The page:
Woman Doing Pushup

High-intensity interval training usually involves cardio or some form of resistance training. However, there is no rule that says you must choose between these two methods. In fact, I’ve found that combining them works really well and produces a very comprehensive, time-efficient workout.

Complete the following sequence as quickly as you can. Feel free to adjust the distances and rep counts according to your fitness.

  1. Run or row 400 meters
  2. 10 pull-ups/chin-ups
  3. 20 push-ups
  4. 30 air-squats
  5. Rest for 1-2 minutes and repeat 3-4 more times.

Workout 2 – Four Round Tabata Superset Workout

Doing Air Squat

Tabatas involve doing eight sets of 20-second high-intensity exercise with 10-second rests separating each effort. Invented by Japanese sports scientist Izumi Tabata, this ultra-short workout protocol is a proven way to burn kilocalories, burn fat, and even build muscle (4).

My 20-minute Tabata HIIT workout requires no equipment, so it’s ideal for home exercisers. I’ve put the exercises into pairs to avoid overloading one particular muscle group. This should allow you to maintain a faster pace and maximize your rep count and kilocalorie expenditure.

Rest one minute between rounds, which should be just enough time to catch your breath and grab a quick drink of water. Do as many reps as you can for each work interval, but make sure you perform the exercises with good form to minimize your risk of injury.

Round One:

Repeat this sequence four times:

  1. 20 seconds mountain climbers, 10 seconds rest
  2. 20 seconds jump jacks, 10 seconds rest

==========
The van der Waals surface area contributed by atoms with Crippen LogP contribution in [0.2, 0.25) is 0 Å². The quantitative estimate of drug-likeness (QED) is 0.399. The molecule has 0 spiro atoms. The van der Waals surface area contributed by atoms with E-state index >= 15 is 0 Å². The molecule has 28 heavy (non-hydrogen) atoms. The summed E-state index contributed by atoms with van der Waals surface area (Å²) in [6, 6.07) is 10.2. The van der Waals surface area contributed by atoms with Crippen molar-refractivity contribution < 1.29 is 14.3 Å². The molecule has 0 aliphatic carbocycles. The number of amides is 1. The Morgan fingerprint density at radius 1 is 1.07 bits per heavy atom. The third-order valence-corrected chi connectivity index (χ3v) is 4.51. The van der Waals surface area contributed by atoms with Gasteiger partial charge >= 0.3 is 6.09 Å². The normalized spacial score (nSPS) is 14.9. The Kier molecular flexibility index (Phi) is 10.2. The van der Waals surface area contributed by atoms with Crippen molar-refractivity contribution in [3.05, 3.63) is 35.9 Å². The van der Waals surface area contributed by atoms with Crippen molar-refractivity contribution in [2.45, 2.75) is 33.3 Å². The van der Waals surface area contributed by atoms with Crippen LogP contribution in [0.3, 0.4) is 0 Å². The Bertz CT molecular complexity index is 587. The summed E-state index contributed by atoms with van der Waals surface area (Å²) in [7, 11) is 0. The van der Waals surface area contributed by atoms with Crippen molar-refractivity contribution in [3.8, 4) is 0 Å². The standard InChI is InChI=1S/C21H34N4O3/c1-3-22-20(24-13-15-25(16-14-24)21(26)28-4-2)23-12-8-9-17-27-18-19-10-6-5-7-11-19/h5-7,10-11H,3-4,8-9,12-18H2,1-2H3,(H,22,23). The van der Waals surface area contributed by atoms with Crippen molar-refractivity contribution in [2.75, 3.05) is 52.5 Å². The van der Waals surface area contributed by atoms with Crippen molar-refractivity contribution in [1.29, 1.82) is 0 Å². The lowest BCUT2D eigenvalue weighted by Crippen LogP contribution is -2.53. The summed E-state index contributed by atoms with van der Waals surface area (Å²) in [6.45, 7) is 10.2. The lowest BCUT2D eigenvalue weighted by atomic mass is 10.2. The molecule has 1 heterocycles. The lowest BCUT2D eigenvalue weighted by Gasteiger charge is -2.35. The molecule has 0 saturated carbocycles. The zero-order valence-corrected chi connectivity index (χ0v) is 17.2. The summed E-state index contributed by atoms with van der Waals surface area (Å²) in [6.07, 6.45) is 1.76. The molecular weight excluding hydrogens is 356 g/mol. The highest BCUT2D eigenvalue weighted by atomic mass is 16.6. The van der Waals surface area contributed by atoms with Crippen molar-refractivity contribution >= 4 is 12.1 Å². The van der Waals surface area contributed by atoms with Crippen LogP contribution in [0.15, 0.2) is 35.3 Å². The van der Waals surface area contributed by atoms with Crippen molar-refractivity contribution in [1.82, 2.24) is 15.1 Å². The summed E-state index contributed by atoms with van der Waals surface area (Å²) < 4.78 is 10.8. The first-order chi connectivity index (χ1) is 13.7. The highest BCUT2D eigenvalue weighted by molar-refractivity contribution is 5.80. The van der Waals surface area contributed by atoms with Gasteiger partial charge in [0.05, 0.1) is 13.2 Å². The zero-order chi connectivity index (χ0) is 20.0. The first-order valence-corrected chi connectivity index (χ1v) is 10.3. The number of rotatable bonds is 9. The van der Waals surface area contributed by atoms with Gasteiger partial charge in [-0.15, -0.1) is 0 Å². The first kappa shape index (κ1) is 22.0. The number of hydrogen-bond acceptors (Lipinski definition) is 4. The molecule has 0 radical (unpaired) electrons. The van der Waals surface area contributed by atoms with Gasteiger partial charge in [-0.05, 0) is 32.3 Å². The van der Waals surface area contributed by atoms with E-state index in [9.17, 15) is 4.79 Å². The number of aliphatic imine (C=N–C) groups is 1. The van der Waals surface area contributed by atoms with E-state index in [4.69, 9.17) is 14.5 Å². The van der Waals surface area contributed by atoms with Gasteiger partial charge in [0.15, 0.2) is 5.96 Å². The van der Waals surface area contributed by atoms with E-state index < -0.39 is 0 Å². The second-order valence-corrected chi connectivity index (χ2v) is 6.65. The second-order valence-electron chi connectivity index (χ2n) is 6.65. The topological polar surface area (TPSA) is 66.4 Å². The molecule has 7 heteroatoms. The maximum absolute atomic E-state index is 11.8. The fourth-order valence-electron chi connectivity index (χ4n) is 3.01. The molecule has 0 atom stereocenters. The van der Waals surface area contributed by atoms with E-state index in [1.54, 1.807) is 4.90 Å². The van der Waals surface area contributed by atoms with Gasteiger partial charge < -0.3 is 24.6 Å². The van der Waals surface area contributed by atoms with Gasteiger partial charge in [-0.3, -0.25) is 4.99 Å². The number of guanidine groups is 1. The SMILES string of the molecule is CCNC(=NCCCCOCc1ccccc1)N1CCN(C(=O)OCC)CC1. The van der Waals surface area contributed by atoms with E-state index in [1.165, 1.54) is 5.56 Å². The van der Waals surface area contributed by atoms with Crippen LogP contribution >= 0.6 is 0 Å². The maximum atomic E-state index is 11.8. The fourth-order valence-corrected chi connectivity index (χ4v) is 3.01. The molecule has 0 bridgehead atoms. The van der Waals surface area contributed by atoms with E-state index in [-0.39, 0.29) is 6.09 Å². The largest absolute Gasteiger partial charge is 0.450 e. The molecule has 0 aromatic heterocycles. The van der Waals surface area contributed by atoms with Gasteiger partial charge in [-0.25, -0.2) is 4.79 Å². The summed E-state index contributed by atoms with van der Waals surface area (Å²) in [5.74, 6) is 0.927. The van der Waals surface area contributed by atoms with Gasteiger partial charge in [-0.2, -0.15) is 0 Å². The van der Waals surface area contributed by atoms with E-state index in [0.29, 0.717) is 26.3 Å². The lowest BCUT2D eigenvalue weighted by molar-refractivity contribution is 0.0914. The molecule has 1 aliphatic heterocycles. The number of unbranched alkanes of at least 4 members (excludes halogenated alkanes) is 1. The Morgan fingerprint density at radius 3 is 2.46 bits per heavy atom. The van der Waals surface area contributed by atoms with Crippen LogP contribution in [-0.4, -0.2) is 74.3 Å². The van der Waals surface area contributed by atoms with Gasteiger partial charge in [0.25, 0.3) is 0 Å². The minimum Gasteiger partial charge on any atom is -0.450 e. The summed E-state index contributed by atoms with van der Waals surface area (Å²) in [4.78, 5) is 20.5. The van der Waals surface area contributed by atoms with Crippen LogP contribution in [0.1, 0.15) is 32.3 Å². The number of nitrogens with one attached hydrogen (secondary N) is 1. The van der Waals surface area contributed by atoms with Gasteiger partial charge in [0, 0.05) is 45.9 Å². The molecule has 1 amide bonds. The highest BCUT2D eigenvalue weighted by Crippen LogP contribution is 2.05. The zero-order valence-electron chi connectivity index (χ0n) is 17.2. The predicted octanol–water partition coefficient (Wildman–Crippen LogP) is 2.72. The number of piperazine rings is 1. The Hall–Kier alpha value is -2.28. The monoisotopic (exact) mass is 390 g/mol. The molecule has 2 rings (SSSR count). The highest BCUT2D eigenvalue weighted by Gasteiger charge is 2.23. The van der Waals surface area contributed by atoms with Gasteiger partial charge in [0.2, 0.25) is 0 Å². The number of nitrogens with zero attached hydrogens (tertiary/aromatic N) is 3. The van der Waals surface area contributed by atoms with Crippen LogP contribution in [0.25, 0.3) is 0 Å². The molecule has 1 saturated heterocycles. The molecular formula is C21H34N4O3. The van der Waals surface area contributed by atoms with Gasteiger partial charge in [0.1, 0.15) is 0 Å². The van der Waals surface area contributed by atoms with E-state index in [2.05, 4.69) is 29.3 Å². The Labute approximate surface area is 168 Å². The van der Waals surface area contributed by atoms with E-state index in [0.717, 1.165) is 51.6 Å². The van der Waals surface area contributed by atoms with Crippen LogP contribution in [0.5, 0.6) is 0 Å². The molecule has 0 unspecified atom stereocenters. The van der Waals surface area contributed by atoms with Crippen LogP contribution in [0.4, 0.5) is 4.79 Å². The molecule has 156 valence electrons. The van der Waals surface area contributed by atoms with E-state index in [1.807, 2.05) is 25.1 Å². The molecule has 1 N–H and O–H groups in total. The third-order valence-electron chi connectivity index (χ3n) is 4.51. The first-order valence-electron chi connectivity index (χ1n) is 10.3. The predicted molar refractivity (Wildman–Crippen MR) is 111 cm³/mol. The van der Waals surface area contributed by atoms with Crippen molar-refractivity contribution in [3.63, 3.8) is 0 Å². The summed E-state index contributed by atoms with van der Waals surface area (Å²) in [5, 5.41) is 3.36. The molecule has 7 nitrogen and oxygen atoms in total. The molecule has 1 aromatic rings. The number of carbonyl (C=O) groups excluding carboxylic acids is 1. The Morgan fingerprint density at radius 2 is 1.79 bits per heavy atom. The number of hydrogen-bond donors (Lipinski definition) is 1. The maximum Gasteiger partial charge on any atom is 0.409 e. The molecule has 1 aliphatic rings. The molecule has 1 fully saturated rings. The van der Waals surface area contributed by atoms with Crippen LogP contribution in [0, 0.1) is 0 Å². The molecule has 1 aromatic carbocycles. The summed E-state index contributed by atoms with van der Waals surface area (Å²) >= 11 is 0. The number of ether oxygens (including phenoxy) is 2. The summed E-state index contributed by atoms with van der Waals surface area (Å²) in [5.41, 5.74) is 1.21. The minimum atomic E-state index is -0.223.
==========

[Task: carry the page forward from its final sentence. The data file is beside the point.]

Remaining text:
Round Two:

Repeat this sequence four times:

  1. 20 seconds push-ups, 10 seconds rest
  2. 20 seconds alternating lunges, 10 seconds rest

Round Three:

Repeat this sequence four times:

  1. 20 seconds air-squat, 10 seconds rest
  2. 20 seconds bicycle crunch, 10 seconds rest

Round Four:

Repeat this sequence four times:

  1. 20 seconds burpees, 10 seconds rest
  2. 20 seconds plank jacks, 10 seconds rest

Related: Burn Fat and Build Muscle with Our Top 10 Tabata Workouts

Workout 3 – Dumbbell and Jump Rope HIIT Workout

Kettlebell Goblet Squat

Dumbbells and jump ropes are perfect tools for HIIT workouts. You can use dumbbells to train virtually every part of your body, and jumping rope is one of the best low-tech cardio exercises. Combining these two exercise methods is like adding one plus one to make three!

You’ll be alternating between dumbbell exercises and jump rope for this workout. The jump rope is your active recovery, so don’t go too fast. Instead, use it as an opportunity to rest your hard-working muscles and catch your breath.

Work your way down this list. Use the 20-second rests to move from one exercise to the next. Use light to moderate weights so you can keep pumping out the reps for the entire duration. Feel free to adjust the work periods to match your current fitness.

  1. Goblet squat 40 seconds
  2. Rest 20 seconds
  3. Jump rope 40 seconds
  4. Rest 20 seconds
  5. Dumbbell bench press 40 seconds
  6. Rest 20 seconds
  7. Jump rope 40 seconds
  8. Rest 20 seconds
  9. Dumbbell lunge 40 seconds
  10. Rest 20 seconds
  11. Jump rope 40 seconds
  12. Rest 20 seconds
  13. Dumbbell renegade row 40 seconds
  14. Rest 20 seconds
  15. Jump rope 40 seconds
  16. Rest 20 seconds
  17. Dumbbell curl and press 40 seconds
  18. Rest 20 seconds
  19. Jump rope 40 seconds
  20. Rest 20 seconds

Rest for 1-2 minutes and repeat the entire sequence 1-2 more times.

Related: I Did 200 Jump Ropes Daily Before Breakfast — This Is What Happened to My Stamina and Weight

Frequently Asked Questions

Do you have a question about my three HIIT workouts or any other aspect of this type of training? No problem, because I’ve got the answers. Need more information? Drop me a line in the comments section below, and I’ll get back to you ASAP.

1. Is HIIT Good for Fat Loss?

HIIT is very effective for weight control and fat loss. Each workout burns a lot of kilocalories and also elevates your metabolism for several hours afterward, contributing to your total daily energy expenditure.

However, exercise is only part of the fat loss equation, and you must also pay attention to your diet. After all, you could wipe out a week’s worth of HIIT kilocalorie expenditure with a single cheat meal.